Solarize Plano initially targeted 20 enrollees in their community, and in their first pilot this year they achieved enrollment of over 200. The project selected a contractor, Axium Solar, who has completed over 52 site assessments resulting in commitments 25 contracts for 120 kW of new solar, a volume that has entitled all enrollees to the lowest cost pricing tier.

Solarize Plano is replicable model and demonstrates how the initiative of just a few individuals can make a lasting change for the better."

To learn more about the awards and award recipients, see the photographs section of  TEXAS RENEWABLES 2013 Wrap-Up. At this website, you can also check out all the presentations from the conference speakers, including Plano Solar Advocates' presentation, Solarize Plano - Educating the Community, Facilitating Installations.

And great news for the DFW area, the 2014 conference will be held in Dallas.  Learn more at Texas Renewables 2014

Plano Solar Advocates would like to thank TREIA for this award, and strongly encourages neighborhoods and communities across the state to join together to initiate SOLARIZE projects in their communities, and to take advantage of that locally available untapped energy resource - energy from the SUN!

Tuesday, October 15, 2013

Planning for Solar, Plano’s Next 20 Years

What do Plano Solar Advocates, Plano’s comprehensive plan update, the American Planning Association, and local clean energy generation have in common? They are all coming together to help build a vision for Plano that includes tapping our untapped local energy resource – solar energy from the sun!  The American Planning Association has prepared briefing papers and webinars to help city planners better understand how to include solar resource planning in long range plans.  And Plano Solar Advocates and our city planners are participating in these webinars to help us lay a stronger foundation for tapping this local clean energy resource.

The City of Plano is in the process of revising its Comprehensive Plan. This plan, called “Plano Tomorrow” will be the guiding document for land use development and transportation planning for the next 20 years, helping to ensure that Plano continues to be a thriving employment center and great place to live.  Citizens can become involved and provide inputs to the development of this comprehensive plan by taking an online survey, using the “engage Plano” website, and participating in a group meeting process called “Take the Case”.  Information about the process and how to get involved can be found by following this link - How Can I Get Involved?

On September 24, 2013, a number of Plano Solar Advocate volunteers met together to participate in one of the “Take the Case” group meetings.  The main objective from the meeting was to develop three to five leading ideas to provide to city planners that they would consider for including in the comprehensive plan update.  The results from our session is given at the end of this blog posting.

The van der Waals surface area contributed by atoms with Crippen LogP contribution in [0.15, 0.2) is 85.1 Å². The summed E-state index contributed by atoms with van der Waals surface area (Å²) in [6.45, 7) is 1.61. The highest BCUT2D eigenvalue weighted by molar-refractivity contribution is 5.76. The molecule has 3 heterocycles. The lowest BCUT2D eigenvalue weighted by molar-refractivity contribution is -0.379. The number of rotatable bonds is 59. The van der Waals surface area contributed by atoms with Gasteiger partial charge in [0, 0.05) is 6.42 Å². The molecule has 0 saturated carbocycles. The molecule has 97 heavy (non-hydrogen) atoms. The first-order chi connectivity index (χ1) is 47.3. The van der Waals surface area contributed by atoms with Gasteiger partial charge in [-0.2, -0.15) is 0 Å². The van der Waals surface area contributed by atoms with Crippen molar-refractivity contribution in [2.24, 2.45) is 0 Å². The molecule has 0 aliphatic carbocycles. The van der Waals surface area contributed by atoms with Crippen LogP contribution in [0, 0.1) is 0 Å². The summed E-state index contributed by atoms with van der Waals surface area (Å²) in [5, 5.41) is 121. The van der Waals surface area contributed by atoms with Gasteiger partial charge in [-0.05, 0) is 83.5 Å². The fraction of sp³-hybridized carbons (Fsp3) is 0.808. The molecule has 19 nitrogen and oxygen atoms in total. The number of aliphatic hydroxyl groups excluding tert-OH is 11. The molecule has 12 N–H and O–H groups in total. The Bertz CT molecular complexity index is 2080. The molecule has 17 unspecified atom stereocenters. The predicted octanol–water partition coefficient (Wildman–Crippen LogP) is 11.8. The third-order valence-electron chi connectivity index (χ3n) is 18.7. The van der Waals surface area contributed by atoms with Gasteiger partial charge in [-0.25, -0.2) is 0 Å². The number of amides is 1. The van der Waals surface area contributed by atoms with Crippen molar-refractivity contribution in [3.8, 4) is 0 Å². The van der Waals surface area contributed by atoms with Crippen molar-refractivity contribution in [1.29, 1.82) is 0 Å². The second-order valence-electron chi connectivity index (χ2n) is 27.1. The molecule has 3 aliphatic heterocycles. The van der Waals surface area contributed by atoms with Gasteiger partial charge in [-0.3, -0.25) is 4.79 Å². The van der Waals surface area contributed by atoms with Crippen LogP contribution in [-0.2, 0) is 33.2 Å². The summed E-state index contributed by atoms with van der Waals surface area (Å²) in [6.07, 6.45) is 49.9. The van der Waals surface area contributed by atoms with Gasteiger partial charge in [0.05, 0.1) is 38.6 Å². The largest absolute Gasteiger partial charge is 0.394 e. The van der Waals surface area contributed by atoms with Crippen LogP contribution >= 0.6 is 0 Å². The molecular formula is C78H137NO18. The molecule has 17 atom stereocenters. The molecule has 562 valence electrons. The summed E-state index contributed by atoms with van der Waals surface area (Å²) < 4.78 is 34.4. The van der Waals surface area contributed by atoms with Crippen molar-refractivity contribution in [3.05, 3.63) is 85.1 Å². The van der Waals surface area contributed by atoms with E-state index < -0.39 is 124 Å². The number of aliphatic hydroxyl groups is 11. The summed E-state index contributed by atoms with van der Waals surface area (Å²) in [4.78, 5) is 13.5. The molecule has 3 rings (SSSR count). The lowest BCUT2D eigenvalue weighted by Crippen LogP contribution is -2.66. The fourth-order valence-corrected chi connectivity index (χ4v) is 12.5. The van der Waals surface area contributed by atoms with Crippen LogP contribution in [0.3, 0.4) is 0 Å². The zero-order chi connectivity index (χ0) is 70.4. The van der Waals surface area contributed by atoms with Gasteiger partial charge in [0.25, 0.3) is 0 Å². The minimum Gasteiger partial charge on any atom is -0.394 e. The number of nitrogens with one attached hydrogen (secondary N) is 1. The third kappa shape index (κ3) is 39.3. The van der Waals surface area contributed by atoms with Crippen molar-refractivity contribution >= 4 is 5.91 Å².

We are encouraging other citizens to take time to provide your inputs about Plano’s future, and in particular, Plano’s solar future by doing one or more of the following:
Please feel free to utilize ideas from our “Take the case” session when submitting your inputs if it helps you to formulate your ideas.

Shine On!
Plano Solar Advocate (LH)

***** *****
Plano Solar Advocates - Leading Ideas for Plano for Comprehensive Plan suggestions developed during our Sept 24, 2013 “Take the Case” group meeting.

1. Establish an Environmental and Sustainability Citizen’s Advisory Board with representation from the City Council similar to other Boards and Commissions. This board would address all aspects of environmental sustainability including sustainable transportation, economic viability and opportunities for community engagement. Economic viability might include expanding the Research Technology area of Plano to attract higher income employment opportunities.

2. Develop and maintain a long range Energy Plan that includes all energy consumers - municipal, residential and business. Plano currently imports all of its electricity. The energy plan should include the objective of meeting 40% of electricity needs from locally generated solar power, 40% from imported clean energy, and the remaining 20% coming from reduced consumption and conventional energy sources. Utilizing local distributed solar energy will help offset peak demand periods, especially in the summer, and reduce stress on the utility distribution grid. A goal for the energy plan would for Plano to become known as the leader of Solar Friendly Communities across Texas and the nation. Plano should be also become a leader in the implementation of the Texas PACE program, the Texas Property Assessed Clean Energy Act legislation passed in June 2013. (See